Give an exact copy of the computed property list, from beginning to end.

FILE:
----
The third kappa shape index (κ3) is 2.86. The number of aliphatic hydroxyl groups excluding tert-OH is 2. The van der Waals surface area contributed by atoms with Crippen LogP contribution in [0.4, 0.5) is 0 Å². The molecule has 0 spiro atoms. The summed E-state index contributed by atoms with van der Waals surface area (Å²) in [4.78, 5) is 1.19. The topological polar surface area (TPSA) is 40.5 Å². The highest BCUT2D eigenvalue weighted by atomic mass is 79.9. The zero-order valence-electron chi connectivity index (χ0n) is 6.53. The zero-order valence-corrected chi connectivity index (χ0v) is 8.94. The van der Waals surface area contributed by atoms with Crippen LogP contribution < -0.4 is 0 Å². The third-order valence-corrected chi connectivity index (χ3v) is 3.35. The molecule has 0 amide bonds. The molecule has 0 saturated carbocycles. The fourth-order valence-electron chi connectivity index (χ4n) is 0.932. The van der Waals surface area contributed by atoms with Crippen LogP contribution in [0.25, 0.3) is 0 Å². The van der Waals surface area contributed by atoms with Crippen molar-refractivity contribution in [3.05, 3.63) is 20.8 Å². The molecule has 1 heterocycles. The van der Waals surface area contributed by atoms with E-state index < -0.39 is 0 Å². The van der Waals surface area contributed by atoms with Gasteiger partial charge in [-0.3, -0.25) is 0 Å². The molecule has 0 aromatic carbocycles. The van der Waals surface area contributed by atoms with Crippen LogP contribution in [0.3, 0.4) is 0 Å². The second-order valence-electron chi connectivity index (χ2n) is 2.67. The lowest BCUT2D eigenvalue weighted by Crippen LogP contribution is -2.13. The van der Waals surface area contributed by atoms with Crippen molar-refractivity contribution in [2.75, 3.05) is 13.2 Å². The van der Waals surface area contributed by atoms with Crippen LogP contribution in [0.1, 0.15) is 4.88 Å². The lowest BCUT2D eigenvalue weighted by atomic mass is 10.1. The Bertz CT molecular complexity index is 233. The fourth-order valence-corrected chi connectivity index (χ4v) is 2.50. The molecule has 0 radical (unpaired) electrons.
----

The third kappa shape index (κ3) is 2.86. The number of aliphatic hydroxyl groups excluding tert-OH is 2. The van der Waals surface area contributed by atoms with Crippen LogP contribution in [0.4, 0.5) is 0 Å². The molecule has 0 spiro atoms. The summed E-state index contributed by atoms with van der Waals surface area (Å²) in [4.78, 5) is 1.19. The topological polar surface area (TPSA) is 40.5 Å². The highest BCUT2D eigenvalue weighted by atomic mass is 79.9. The zero-order valence-electron chi connectivity index (χ0n) is 6.53. The zero-order valence-corrected chi connectivity index (χ0v) is 8.94. The van der Waals surface area contributed by atoms with Crippen LogP contribution < -0.4 is 0 Å². The third-order valence-corrected chi connectivity index (χ3v) is 3.35. The molecule has 0 amide bonds. The molecule has 0 saturated carbocycles. The fourth-order valence-electron chi connectivity index (χ4n) is 0.932. The van der Waals surface area contributed by atoms with Crippen LogP contribution in [0.25, 0.3) is 0 Å². The van der Waals surface area contributed by atoms with Crippen molar-refractivity contribution in [3.05, 3.63) is 20.8 Å². The molecule has 1 heterocycles. The van der Waals surface area contributed by atoms with E-state index < -0.39 is 0 Å². The van der Waals surface area contributed by atoms with Gasteiger partial charge in [-0.3, -0.25) is 0 Å². The molecule has 0 aromatic carbocycles. The van der Waals surface area contributed by atoms with Crippen LogP contribution in [0.3, 0.4) is 0 Å². The second-order valence-electron chi connectivity index (χ2n) is 2.67. The lowest BCUT2D eigenvalue weighted by Crippen LogP contribution is -2.13. The van der Waals surface area contributed by atoms with Crippen molar-refractivity contribution in [2.75, 3.05) is 13.2 Å². The van der Waals surface area contributed by atoms with Crippen LogP contribution in [0.1, 0.15) is 4.88 Å². The lowest BCUT2D eigenvalue weighted by atomic mass is 10.1. The Bertz CT molecular complexity index is 233. The fourth-order valence-corrected chi connectivity index (χ4v) is 2.50. The molecule has 0 radical (unpaired) electrons.